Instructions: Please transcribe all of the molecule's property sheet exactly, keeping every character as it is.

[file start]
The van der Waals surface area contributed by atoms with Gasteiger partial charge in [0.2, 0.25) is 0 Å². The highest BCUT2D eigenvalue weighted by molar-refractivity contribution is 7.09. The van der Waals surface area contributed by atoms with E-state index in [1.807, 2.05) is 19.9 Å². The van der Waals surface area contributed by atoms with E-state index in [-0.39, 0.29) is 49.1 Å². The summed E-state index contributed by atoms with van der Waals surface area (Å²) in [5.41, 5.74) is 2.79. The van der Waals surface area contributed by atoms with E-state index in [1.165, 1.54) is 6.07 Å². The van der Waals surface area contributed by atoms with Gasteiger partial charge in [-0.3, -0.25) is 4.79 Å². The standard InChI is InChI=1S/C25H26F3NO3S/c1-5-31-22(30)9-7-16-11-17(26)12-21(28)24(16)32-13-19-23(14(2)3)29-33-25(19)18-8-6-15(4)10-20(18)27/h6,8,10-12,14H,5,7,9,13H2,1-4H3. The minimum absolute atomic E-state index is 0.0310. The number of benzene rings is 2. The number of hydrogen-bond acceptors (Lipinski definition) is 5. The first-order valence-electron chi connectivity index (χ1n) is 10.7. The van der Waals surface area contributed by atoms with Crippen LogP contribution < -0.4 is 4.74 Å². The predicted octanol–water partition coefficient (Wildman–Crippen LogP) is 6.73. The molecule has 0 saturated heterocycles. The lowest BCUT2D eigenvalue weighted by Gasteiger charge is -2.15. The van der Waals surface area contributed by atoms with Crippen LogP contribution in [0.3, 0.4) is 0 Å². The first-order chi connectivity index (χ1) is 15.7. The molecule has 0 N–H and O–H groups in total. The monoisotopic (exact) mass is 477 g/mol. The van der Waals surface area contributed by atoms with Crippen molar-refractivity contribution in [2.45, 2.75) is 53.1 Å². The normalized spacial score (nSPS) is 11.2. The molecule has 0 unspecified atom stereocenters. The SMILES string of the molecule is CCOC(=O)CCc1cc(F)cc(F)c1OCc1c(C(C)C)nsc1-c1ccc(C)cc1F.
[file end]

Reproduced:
The van der Waals surface area contributed by atoms with Gasteiger partial charge in [0.2, 0.25) is 0 Å². The highest BCUT2D eigenvalue weighted by molar-refractivity contribution is 7.09. The van der Waals surface area contributed by atoms with E-state index in [1.807, 2.05) is 19.9 Å². The van der Waals surface area contributed by atoms with E-state index in [-0.39, 0.29) is 49.1 Å². The summed E-state index contributed by atoms with van der Waals surface area (Å²) in [5.41, 5.74) is 2.79. The van der Waals surface area contributed by atoms with E-state index in [1.165, 1.54) is 6.07 Å². The van der Waals surface area contributed by atoms with Gasteiger partial charge in [-0.3, -0.25) is 4.79 Å². The standard InChI is InChI=1S/C25H26F3NO3S/c1-5-31-22(30)9-7-16-11-17(26)12-21(28)24(16)32-13-19-23(14(2)3)29-33-25(19)18-8-6-15(4)10-20(18)27/h6,8,10-12,14H,5,7,9,13H2,1-4H3. The minimum absolute atomic E-state index is 0.0310. The number of benzene rings is 2. The number of hydrogen-bond acceptors (Lipinski definition) is 5. The first-order valence-electron chi connectivity index (χ1n) is 10.7. The van der Waals surface area contributed by atoms with Crippen LogP contribution < -0.4 is 4.74 Å². The predicted octanol–water partition coefficient (Wildman–Crippen LogP) is 6.73. The molecule has 0 saturated heterocycles. The lowest BCUT2D eigenvalue weighted by Gasteiger charge is -2.15. The van der Waals surface area contributed by atoms with Crippen LogP contribution in [0.3, 0.4) is 0 Å². The first-order chi connectivity index (χ1) is 15.7. The molecule has 0 N–H and O–H groups in total. The monoisotopic (exact) mass is 477 g/mol. The van der Waals surface area contributed by atoms with Crippen molar-refractivity contribution in [2.45, 2.75) is 53.1 Å². The normalized spacial score (nSPS) is 11.2. The molecule has 0 unspecified atom stereocenters. The SMILES string of the molecule is CCOC(=O)CCc1cc(F)cc(F)c1OCc1c(C(C)C)nsc1-c1ccc(C)cc1F.